Hashino Interview on Universal Appeal of Persona 5, Atmosphere of Japan Game Awards
This is an interview project relating to the Japan Game Awards 2017 and the titles that won the “Excellence Award” for titles released. This interview with Katsura Hashino was done by Famitsu and is in regards to his feelings on Persona 5, its universal appeal, when and where it was nominated for awards, as well as his personal feelings on the Japan Game Awards.
The Japan Game Awards has a dramatic atmosphere
――What were your impressions when Persona 5 was awarded the Japan Game Awards Annual Title Section with an “Excellence Award?”
Hashino: I was very happy about it.
――What sort of impressions do you have of the Japan Game Awards?
Hashino: While I don’t really have all too many feelings when it comes to winning the prize, I do find the “Future Division” to be something quite unique. The decision comes from player voting, which causes a very special feeling. It makes me feel as if I had received the enthusiasm of everyone who enjoys games and decided to attend Tokyo Game Show.
――There seem to be a lot of developers who are thrilled by the “Future Division”.
Hashino: It is rare to be acknowledged for a game that has not yet been released. Due to that, I think it is a very interesting prize. Persona 5 was awarded in the “Future Division” back in 2015. This was a first in my life as a developer and even at Atlus. If I had to say, I’d say that I enjoy developing games at Atlus, and I can’t create the things that fans are looking for. But, when I won the “Future Division” award, it felt as if the series had gradually grown and that everyone, including in the industry, gave the game the title of “most anticipated”.
――After first being awarded the “Future Division” award and then, after the game’s release, receiving the “Excellence Award,” it must have felt as if you successfully responded to everyone’s expectations, didn’t it?
Hashino: I agree. You can’t really make the next one unless the players are pleased… There’s the “Future Division,” which represents the expectations for a future title. And in a sense, the “Games of the Year Division” of the Japan Game Awards is the result of looking back on that, so I feel a strong unity with the players. Tokyo Game Show is filled with pressure, but it’s also a place where you can see the live reactions from those who will be playing your game, so to developers it can be both very fun and incredibly tense. The Japan Game Awards are like a drama show that begins with winning the “Future Division” award with everyone having high expectations for your game. You then work hard to complete it, and finally, you see the reactions based on those expectations at the Japan Game Awards.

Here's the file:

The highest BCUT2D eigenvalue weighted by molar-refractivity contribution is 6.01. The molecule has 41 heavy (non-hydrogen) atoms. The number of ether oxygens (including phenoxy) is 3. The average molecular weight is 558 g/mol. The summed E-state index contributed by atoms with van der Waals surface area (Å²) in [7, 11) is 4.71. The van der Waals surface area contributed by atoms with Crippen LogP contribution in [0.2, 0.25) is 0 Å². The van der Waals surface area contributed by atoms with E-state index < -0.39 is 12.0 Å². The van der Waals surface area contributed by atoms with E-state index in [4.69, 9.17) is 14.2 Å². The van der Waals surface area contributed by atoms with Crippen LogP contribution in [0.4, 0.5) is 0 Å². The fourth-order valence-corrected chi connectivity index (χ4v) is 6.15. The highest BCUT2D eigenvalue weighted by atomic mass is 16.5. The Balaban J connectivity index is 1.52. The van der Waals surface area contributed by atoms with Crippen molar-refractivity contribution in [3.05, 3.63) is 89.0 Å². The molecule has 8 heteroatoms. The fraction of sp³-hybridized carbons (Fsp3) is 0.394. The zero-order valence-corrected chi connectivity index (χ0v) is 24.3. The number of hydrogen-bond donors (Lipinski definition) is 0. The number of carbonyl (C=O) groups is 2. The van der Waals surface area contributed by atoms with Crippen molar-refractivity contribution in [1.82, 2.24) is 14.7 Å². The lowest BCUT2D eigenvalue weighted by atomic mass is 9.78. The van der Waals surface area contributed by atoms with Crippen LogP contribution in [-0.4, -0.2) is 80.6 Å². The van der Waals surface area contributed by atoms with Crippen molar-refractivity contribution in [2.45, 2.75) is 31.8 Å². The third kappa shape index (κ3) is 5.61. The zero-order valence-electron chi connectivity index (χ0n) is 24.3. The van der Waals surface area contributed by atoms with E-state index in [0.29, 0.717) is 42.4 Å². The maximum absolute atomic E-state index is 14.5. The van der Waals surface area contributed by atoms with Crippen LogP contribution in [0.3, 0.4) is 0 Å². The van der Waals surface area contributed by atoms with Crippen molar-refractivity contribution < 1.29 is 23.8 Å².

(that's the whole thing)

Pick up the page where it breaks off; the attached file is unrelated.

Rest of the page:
――From the creators’ standpoint, there must be an incredible sense of pressure to have your title shown at Tokyo Game Show.
Hashino: There is a lot of pressure. Unlike other forms of advertising, Tokyo Game Show is an event in which you receive direct impressions from the players, in the sense that it feels almost like a “festival” of sorts. And at the same time, titles from other companies are shown and various articles are coming out, so it’s a circumstance in which you worry quite a bit.
――Perhaps the atmosphere at the Japan Game Awards segment hosted at the Tokyo Game Show is much more emotional.
Hashino: There’s a peculiar mood. At the preliminary stage, I actually don’t have any idea which games will get awarded outside of my own. But once I’m at the winner’s seat, I can see that “Because that person is there, that title had to have been chosen.” I’ll also think, “What happened to that other title? [Their staff] aren’t here.” Then they arrive at the very last minute before the award ceremony begins, and I think, “Yeah, of course, they would be here.” (laughs) It’s fun, is it not?
――Ahh (laughs). When a title is given the “Excellence Award” at the Games of the Year segment, is it a happy feeling when the creators of the year’s representative titles appear together on stage?
Hashino: It’s a happy feeling., but it’s also nervewracking. Next time, I’d also like to bring out a new game.
――This interview is related to both the Japan Game Awards as well as awards overseas. What are your feelings on being awarded for your work overseas?
Hashino: It’s a happy feeling. Atlus traditionally releases titles that our own creators think of as “interesting”, so I haven’t really put much thought into the idea of “what if this title was awarded overseas” in the past. But, when we received an award at the Japan Game Awards and were then nominated overseas, we took pleasure in the fact that the interesting feeling of the game in Japan is received the same way abroad. There is this sense of security in the fact that “interesting things are universal across the entire world.”
――You realized that interesting things are interesting all around the world. …Is that how you feel?